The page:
Cloud and proud
Either this Cloud thing doesn't bloody work or it hasn't been designed to work with the real world in mind. More likely, it's just another piece of average technology being sold in shiny wrapping paper to dullards who like shiny things. As ever, Scott Adams sums it up perfectly.
Vanity project? A personal Cloud is not everyone's cuppa
Source: Simply Smile Photography/Georgia Stephenson
This brings me back to BYOD, the world's first IT acronym designed to be pronounced with a Polish accent. BYOD is all about company IT departments supporting whatever (within reason) computing kit you choose to bring in to the office rather than locking the network into MAC serials registered to the company's under-powered 5kg notebooks and shitty little non-Qwerty Blackberrys.
Three years ago, I would have to beg, sign disclaimers and undergo a full invasive strip search before being allowed to use my own smartphone and notebook on a customer site. Today, I can just walk in, log a call and I'm up and running within a couple of minutes, no begging or having to undo my belt.
The BYOD acronym barely expresses the full import of such a change, but these are dangerous word games to play with. I still remember a press release a decade or so ago that kept referring to a 'Smart Hybrid Internet Telephone' without considering how that reads as an acronym. My own acronym alternatives to BYOD - 'Tried Ordering Smartphone, Sold Ebay Relic' or 'Internet Mobile Activity Without Abiding No-brand Klunky Ersatz Rubbish' - might need reworking too.
"You can have a better machine, but you'll have to buy it yourself"
Source: 20th Century Fox Home Entertainment
What makes me suspicious about BYOD is that it seemed to have come about so swiftly and without fuss. It's as if the boardrooms bought into the idea immediately. And why not? Instead of expensively maintaining hundreds of rapidly devaluing notebooks and mobile phones destined to be antique-class in a few weeks, companies can let users take over that responsibility.
As a management concept, it's nothing short of brilliant. Let's force our employees to pay for their own office equipment!
Ultimately, BYOD does not mean 'Bring Your Own Device'. It means 'Buy Your Own Device'. We asked for it and we fell for it. Duh. ®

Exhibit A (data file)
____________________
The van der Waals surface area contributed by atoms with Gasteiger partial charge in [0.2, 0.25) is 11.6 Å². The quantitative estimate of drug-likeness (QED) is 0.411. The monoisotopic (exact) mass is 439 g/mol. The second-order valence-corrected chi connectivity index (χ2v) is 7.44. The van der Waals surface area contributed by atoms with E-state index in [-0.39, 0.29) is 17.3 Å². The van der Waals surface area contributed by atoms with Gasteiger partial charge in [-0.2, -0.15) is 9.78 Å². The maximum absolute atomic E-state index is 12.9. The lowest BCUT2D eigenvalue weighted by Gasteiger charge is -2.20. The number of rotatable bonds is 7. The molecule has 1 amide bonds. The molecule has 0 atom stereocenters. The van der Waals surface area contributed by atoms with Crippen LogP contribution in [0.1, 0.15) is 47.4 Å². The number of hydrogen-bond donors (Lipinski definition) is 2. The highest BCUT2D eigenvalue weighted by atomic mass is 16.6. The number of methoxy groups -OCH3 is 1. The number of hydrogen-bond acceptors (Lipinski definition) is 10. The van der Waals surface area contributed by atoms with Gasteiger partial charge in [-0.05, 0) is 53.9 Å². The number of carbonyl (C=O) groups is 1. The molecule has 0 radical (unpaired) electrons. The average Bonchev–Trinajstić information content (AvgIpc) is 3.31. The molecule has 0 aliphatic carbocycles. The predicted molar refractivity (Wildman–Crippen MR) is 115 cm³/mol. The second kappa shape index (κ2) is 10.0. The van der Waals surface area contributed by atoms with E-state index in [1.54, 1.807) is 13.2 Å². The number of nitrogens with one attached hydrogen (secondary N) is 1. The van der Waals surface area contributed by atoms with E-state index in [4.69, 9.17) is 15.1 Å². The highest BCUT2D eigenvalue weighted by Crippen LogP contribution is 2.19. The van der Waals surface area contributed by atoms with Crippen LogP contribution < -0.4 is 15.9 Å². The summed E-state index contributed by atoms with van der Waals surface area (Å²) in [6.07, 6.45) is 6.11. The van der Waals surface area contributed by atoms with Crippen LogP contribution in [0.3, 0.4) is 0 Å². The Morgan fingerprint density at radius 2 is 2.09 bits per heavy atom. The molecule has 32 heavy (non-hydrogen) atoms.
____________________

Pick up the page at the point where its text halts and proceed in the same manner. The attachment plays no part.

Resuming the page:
Alistair Dabbs is a freelance technology tart, juggling IT journalism, editorial training and digital publishing. As a freelancer, he has always paid for his own kit but can sympathise with wage-slaves who got conned into BYOD by being offered company discounts on new kit. It probably seemed like a good idea at the time.
Re: BYOD - for the lucky few
The problem is though, (and this is coming from someone who does work 'in IT') that it's not the letting other people use 'our' network on 'their' device. It's when people bring in 'their' device, from home, that little 'little timmy' has somehow managed to narf up, and then expect to be able to drop it on our desks, so we can fix it for them. Or as you mentioned yourself, using their pc, that has no kind of AV on it, that 'little jimmy' uses to browse warez, pr0n and whatever the fuck else he wants, then bring it in on a Monday morning, and act surprised (and often indignant) when crucial services start failing (this actually happened to us recently, someone's laptop got compromised, and in turn wreaked a bit of havoc with our mail server)
If people can be trusted to take care of 'their' devices, as well as we take care of 'our' own, then in theory, I have no problem with this BYOD fad. It let's me use my smart phone for emails, fault tracking etc. Instead of the non-existent phone that I haven't been provided with and would save us a bit of much needed cash, but unfortunately, it doesn't appear to be the case (at least not in my experience)
Re: BYOD is complex and stupid